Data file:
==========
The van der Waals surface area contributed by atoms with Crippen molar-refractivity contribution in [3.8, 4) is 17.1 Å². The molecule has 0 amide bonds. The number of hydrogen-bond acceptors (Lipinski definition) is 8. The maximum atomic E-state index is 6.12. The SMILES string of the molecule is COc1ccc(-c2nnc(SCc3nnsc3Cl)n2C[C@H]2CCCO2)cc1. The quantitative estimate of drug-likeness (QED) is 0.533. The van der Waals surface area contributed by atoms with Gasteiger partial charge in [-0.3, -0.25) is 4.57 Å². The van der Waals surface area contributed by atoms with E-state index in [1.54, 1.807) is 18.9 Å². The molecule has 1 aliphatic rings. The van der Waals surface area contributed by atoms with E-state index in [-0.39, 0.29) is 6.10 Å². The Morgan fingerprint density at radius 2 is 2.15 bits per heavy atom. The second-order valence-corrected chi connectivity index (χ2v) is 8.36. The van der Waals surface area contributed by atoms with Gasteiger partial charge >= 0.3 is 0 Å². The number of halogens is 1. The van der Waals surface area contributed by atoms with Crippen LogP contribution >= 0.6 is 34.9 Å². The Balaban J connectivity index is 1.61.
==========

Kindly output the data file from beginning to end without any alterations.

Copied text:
The van der Waals surface area contributed by atoms with Crippen molar-refractivity contribution in [3.8, 4) is 17.1 Å². The molecule has 0 amide bonds. The number of hydrogen-bond acceptors (Lipinski definition) is 8. The maximum atomic E-state index is 6.12. The SMILES string of the molecule is COc1ccc(-c2nnc(SCc3nnsc3Cl)n2C[C@H]2CCCO2)cc1. The quantitative estimate of drug-likeness (QED) is 0.533. The van der Waals surface area contributed by atoms with Gasteiger partial charge in [-0.3, -0.25) is 4.57 Å². The van der Waals surface area contributed by atoms with E-state index in [1.54, 1.807) is 18.9 Å². The molecule has 1 aliphatic rings. The van der Waals surface area contributed by atoms with E-state index in [-0.39, 0.29) is 6.10 Å². The Morgan fingerprint density at radius 2 is 2.15 bits per heavy atom. The second-order valence-corrected chi connectivity index (χ2v) is 8.36. The van der Waals surface area contributed by atoms with Gasteiger partial charge >= 0.3 is 0 Å². The number of halogens is 1. The van der Waals surface area contributed by atoms with Crippen LogP contribution >= 0.6 is 34.9 Å². The Balaban J connectivity index is 1.61.